Dynamics of the vaginal community during pregnancy. (A) Vaginal CST time course of the 40 subjects from the first subject group. Color indicates CST as shown in the key; the black parenthesis indicates delivery. Subjects P1–P7 delivered preterm (before gestational week 37); subjects M1–M5 were considered marginal (gestational week 37); subjects T1–T28 delivered at term (>37 gestational weeks). Marginal subjects were excluded when calculating associations with preterm birth. (B) Dynamics of the vaginal communities were approximated as a Markov chain with subject-independent transition probabilities between CSTs. Arrow weights are proportional to the maximum-likelihood-estimate of the week-to-week transition probabilities between states. Node sizes scale with the number of subjects in which the CST was seen. Color indicates the strength of the association with preterm birth (i.e., the proportion of the specimens from the CST that came from subjects who delivered preterm). The self-transition probabilities are shown numerically.
Fig. 4.
Fig. 4.
The high-diversity vaginal CST 4 was associated with earlier deliveries and a higher likelihood of preterm birth in the first group of 40 women. (A) Gestational age at delivery is plotted against the fraction of vaginal specimens assigned to the high-diversity CST 4 for the 33 subjects for whom at least 10 vaginal specimens were collected. The dashed line indicates the linear fit. Increased prevalence of the diverse vaginal CST was significantly correlated with earlier delivery (P = 1.1 × 10−4, Pearson; P = 0.0147, Spearman). (B) The fraction of specimens collected from subjects who delivered preterm is shown by specimen CST and the gestational period during which the specimens were collected. CST 4 specimens collected at any time during pregnancy were associated with a higher proportion of preterm birth.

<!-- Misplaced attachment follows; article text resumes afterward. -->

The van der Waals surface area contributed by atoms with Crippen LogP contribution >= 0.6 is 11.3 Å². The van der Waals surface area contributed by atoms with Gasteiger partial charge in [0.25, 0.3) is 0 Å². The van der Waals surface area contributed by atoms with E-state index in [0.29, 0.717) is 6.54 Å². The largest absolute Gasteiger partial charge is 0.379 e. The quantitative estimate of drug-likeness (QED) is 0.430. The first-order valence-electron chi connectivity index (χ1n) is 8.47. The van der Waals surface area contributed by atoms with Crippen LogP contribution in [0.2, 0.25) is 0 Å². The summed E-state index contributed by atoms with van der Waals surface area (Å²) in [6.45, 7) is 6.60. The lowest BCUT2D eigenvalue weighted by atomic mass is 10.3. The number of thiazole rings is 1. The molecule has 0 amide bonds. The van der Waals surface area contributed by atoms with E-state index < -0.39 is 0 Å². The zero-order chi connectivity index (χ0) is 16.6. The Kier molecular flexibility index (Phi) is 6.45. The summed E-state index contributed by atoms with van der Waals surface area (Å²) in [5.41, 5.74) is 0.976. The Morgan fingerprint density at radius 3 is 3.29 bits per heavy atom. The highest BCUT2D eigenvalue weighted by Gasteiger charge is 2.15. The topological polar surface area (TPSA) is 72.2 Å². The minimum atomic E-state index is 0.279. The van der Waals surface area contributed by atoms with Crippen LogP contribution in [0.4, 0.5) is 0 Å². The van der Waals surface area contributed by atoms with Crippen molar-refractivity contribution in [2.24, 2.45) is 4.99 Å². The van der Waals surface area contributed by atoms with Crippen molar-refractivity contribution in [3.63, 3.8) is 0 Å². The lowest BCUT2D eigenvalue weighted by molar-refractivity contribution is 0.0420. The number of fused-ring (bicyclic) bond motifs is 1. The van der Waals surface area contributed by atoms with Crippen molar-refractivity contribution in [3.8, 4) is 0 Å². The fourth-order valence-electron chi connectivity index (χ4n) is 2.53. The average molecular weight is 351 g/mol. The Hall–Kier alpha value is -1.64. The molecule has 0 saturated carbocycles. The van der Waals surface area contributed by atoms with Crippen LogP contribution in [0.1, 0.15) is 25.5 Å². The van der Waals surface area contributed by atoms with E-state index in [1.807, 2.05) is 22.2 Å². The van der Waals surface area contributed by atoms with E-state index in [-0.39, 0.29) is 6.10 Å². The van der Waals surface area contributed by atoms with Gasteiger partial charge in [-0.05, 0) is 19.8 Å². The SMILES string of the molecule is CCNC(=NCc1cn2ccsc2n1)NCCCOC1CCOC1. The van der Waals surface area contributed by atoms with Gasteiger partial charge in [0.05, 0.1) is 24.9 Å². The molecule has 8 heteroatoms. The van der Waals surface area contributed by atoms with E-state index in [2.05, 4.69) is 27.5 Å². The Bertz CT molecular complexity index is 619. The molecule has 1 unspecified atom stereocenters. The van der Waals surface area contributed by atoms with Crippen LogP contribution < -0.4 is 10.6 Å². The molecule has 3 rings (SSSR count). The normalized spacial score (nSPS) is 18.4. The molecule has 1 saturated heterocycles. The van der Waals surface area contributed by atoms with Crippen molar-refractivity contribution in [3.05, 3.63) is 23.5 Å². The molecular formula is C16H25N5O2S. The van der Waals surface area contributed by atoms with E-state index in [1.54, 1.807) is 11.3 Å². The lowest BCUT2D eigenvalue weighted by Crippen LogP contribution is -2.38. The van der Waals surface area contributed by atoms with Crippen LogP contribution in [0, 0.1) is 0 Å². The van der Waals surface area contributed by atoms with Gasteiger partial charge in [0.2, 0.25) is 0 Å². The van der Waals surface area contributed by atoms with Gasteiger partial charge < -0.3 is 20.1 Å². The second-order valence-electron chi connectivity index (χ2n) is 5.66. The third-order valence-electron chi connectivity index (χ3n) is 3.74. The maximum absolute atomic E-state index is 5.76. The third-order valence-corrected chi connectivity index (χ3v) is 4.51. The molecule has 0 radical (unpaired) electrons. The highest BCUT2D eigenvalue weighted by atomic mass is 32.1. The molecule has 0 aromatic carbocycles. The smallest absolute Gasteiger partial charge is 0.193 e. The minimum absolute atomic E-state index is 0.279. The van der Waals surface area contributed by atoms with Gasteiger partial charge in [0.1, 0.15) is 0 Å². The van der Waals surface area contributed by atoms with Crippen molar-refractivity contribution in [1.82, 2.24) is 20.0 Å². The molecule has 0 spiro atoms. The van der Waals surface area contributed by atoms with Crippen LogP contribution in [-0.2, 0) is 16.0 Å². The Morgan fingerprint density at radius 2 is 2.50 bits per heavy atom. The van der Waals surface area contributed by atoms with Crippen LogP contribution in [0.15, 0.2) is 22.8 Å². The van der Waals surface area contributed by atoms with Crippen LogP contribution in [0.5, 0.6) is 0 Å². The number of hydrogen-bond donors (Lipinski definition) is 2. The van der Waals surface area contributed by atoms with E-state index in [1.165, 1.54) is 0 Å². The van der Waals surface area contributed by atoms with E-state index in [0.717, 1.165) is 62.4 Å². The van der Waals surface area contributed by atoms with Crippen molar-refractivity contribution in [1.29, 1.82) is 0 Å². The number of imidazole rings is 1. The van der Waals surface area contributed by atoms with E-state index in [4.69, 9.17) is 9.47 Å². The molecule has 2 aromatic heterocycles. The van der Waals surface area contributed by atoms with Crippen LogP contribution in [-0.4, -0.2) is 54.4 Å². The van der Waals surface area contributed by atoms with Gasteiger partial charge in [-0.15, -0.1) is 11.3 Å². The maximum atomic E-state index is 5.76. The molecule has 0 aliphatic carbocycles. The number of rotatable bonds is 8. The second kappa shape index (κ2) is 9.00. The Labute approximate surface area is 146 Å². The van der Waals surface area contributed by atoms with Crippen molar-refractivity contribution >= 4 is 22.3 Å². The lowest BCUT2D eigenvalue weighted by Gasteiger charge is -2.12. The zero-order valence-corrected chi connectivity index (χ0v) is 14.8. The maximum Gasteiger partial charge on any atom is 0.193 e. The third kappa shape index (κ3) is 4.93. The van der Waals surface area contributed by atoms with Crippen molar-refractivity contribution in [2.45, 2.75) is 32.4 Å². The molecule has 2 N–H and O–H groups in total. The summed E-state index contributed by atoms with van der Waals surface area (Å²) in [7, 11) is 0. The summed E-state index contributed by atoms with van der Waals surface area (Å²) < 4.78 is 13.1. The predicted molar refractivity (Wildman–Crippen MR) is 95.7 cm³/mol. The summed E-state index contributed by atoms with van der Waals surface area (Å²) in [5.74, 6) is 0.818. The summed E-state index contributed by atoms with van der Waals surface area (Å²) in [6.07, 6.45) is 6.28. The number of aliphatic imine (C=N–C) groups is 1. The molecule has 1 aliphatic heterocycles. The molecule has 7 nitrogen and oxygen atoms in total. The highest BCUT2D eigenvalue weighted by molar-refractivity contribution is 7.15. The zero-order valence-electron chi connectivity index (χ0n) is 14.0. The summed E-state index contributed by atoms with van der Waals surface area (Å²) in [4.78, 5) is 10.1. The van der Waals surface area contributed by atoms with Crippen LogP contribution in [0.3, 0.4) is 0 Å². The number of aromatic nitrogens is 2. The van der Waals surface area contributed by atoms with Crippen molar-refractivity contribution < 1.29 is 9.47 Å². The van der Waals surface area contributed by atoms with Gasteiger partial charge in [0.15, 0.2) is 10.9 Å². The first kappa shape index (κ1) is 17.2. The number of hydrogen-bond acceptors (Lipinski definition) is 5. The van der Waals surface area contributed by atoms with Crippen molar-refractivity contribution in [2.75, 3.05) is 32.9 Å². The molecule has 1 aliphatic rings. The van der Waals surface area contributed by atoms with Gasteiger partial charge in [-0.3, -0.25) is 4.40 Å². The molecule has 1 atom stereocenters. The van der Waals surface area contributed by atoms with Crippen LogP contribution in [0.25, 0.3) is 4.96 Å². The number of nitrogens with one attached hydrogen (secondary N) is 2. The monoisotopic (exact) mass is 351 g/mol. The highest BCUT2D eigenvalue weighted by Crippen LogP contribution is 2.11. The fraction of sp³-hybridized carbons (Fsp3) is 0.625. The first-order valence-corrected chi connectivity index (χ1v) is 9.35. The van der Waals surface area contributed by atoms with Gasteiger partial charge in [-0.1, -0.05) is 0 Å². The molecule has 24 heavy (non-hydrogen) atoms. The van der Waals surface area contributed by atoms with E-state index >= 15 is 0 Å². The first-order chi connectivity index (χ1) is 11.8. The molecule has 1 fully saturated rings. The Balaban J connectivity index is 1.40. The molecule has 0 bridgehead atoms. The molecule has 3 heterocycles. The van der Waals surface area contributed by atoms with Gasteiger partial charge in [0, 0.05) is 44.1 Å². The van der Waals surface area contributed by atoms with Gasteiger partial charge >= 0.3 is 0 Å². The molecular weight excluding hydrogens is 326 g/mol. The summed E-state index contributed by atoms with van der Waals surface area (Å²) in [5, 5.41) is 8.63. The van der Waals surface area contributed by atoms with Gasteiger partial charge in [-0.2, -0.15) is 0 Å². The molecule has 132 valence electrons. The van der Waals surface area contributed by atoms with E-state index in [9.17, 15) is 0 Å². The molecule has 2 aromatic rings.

Fig. 5.
Fig. 5.
Alpha diversity pre- and postdelivery at each body site. The Shannon index is plotted versus the time at which each specimen was collected relative to delivery for the subjects in the first group of 40 subjects who provided at least one postdelivery sample. Linear fits are shown for the predelivery (red) and postdelivery (green) specimens, considered separately. Significant shifts to higher diversity were observed postdelivery in vaginal communities (P = 5.2 × 10−6 paired Wilcoxon test) and, to a lesser extent, in the tooth/gum communities (P = 0.014) but not in saliva or stool.